One of the interesting things about the study is their conclusion that any number of cities already have more pro sports than they can realistically support. Here are the Midwest cities that are “over-sported” by a significant amount, with the personal income deficit in billion of dollars.
- Cleveland – ($77.20B)
- Pittsburgh – ($60.62B)
- Kansas City – ($57.07B)
- Milwaukee – ($56.46B)
- St. Louis – ($44.90B)
- Twin Cities – ($43.13B)
- Cincinnati – ($40.46B)
- Detroit – ($21.57B)
These are all cities that don’t have enough regional income to support their existing teams. Not all of the cities in this situation are in the Midwest – Denver has a stunning $93.5B deficit – but a lot of them are. One thing these cities have in common: baseball, the most difficult sport to support.
Small Business Survival Index
The Small Business and Entrepreneurship Council published their 2009 Small Business Survival Index, which includes a ranking of the states. Here’s how states with my Midwest cities fared. The rank is national and the value is their proprietary index rating.
- #11 – Ohio (51.250)
- #15 – Indiana (52.602)
- #18 – Missouri (53.277)
- #23 – Michigan (55.383)
- #24 – Illinois (55.983)
- #27 – Pennsylvania (57.847)
- #30 – Wisconsin (58.800)
- #41 – Iowa (64.485)
- #43 – Minnesota (72.149)
- #29 – Wisconsin
- #31 – Iowa
- #35 – Kentucky
- #41 – Pennsylvania
- #44 – Ohio
- #45 – Illinois
- #47 – Indiana
- #48 – Michigan
This must be one bleak part of the world to live in.
Census and Reapportionment
Daily Kos has a great breakdown of the likely results of reapportionment after the 2010 Census. (Obviously as a left politics site, their interpretation of the data is open to debate). Here is a look at likely changes in some state’s Congressional count, using the 2000-2009 data series.
- Illinois (-1)
- Iowa (-1)
- Michigan (-1)
- Ohio (-2)
- Pennsylvania (-1)
Most Literate Cities
Central Connecticut State University issued their 2009 most literate cities list. Check their site for methodology information, but it looks like they are not using MSA, but city. YMMV (h/t BlogKC).
Here’s how Midwest cities stacked up in the league table:
- #3 – Minneapolis
- #4 – Pittsburgh
- #7 – St. Paul
- #9 – Cincinnati
- #11 – St. Louis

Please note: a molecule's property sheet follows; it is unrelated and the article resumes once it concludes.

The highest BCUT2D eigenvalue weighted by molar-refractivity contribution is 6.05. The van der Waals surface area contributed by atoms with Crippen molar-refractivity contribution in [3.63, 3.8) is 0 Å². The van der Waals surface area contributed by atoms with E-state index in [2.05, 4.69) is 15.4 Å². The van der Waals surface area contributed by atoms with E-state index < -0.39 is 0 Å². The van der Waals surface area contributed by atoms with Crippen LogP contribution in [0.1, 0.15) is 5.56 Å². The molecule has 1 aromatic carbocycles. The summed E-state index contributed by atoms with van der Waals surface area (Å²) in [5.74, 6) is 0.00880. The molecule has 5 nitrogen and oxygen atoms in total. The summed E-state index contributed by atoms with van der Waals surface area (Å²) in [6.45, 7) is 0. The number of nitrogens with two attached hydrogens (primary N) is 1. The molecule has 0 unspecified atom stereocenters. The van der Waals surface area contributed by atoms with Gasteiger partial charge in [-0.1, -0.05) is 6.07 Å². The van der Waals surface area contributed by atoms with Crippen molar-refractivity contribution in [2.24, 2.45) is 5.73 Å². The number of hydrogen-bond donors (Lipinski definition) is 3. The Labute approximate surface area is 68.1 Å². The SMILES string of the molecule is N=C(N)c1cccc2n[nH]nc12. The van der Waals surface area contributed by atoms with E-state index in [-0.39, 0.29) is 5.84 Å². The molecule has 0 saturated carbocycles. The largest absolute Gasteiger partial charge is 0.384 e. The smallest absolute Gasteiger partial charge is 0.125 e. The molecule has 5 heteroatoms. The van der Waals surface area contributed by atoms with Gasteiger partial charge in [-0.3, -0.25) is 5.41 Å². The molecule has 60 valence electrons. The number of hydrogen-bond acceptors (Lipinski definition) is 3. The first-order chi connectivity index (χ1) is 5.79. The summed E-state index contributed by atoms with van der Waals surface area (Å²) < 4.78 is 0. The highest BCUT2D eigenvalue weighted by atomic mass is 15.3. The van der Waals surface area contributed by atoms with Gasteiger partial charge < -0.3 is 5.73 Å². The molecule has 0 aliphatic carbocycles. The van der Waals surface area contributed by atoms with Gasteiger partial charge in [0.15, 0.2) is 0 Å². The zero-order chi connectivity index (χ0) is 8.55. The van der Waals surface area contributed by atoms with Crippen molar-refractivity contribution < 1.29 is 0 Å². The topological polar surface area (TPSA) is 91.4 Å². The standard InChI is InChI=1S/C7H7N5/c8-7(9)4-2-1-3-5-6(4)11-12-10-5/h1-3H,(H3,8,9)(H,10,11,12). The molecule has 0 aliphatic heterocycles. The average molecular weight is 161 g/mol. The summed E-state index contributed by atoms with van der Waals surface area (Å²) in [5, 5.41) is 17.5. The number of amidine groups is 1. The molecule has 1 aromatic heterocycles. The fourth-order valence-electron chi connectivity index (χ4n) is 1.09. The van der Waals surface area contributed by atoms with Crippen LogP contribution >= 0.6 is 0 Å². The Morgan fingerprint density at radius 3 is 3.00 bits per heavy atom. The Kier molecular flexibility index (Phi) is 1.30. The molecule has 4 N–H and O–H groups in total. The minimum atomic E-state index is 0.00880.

- #13 – Cleveland
- #14 – Kansas City
- #22 – Columbus
- #25 – Indianapolis
- #30 – Chicago
- #31 – Milwaukee
- #40 – Louisville
- #51 – Detroit
The Creative Economy
It’s no secret that I’ve got a crush on Carol Coletta, and the video below will show you why. UrbanCincy pointed it out. While it appears to be from 2007, it is still relevant today.
If you don’t see the video, click here.
World and National Roundup
World mayors tackle climate change on their own.
The Cleveland Fed publishes an interview with Matthew Khan.
Bruce Nussbaum: Is Green the “New Imperialism” or “New Communism”?
Slate ponders whether buying organic produce and natural shampoo can turn you into a heartless jerk in Buy Local, Act Evil.
NYT: In heart of Baghdad, plans to revive the pulse of a central artery
Governing: The Rise of the Megaregion (features commentary regrading my analysis of megaregions)
David Brooks proposes an innovation agenda.
Hector Tobar at the LA Times says recessions leave their mark on a city.
Architecture and Design
Christopher Hume: Good design sets a city up for success.
Flavorwire looks at the most beautiful airport terminals in the world.
Huffington Post: Best buildings of the decade
The New Yorker looks at the ten most positive architectural events of 2009 in that city (via @gosner).
Frank Gehry says don’t call me a starchitect.
Arts and Culture
NYT: In the arts, bigger buildings might not be better.
An interesting art event using vacant spaces in Minneapolis called Save Canvas (via @FTAC)
NYT: Is China’s economy speeding off the rails
Daily Mail: China’s 245MPH train service is the world’s fastest – And they built the whole thing start to finish in just four years.
Boston Globe: Rail stimulus funds to bypass Northeast – The ironic rationale is “environmental studies”.
Jarrett Walker takes on the transit isn’t green because of empty buses canard.
Next American City: Cities and cycling
Atlanta: ARC’s new leader a visionary thinker.
The Oregonian: Portland not as white as figures show, coalition contends
FT on Baltimore: Home of ‘The Wire’ fears return of blight
San Francisco in the 1940’s
Instapundit pointed me at this interesting nine minute video about San Francisco, made in the 1940’s. If it doesn’t display for you, click here
On a related note, SF Weekly, in a lengthy story, calls San Francisco the worst run big city in the US, saying that in SF, intentions count for more than results.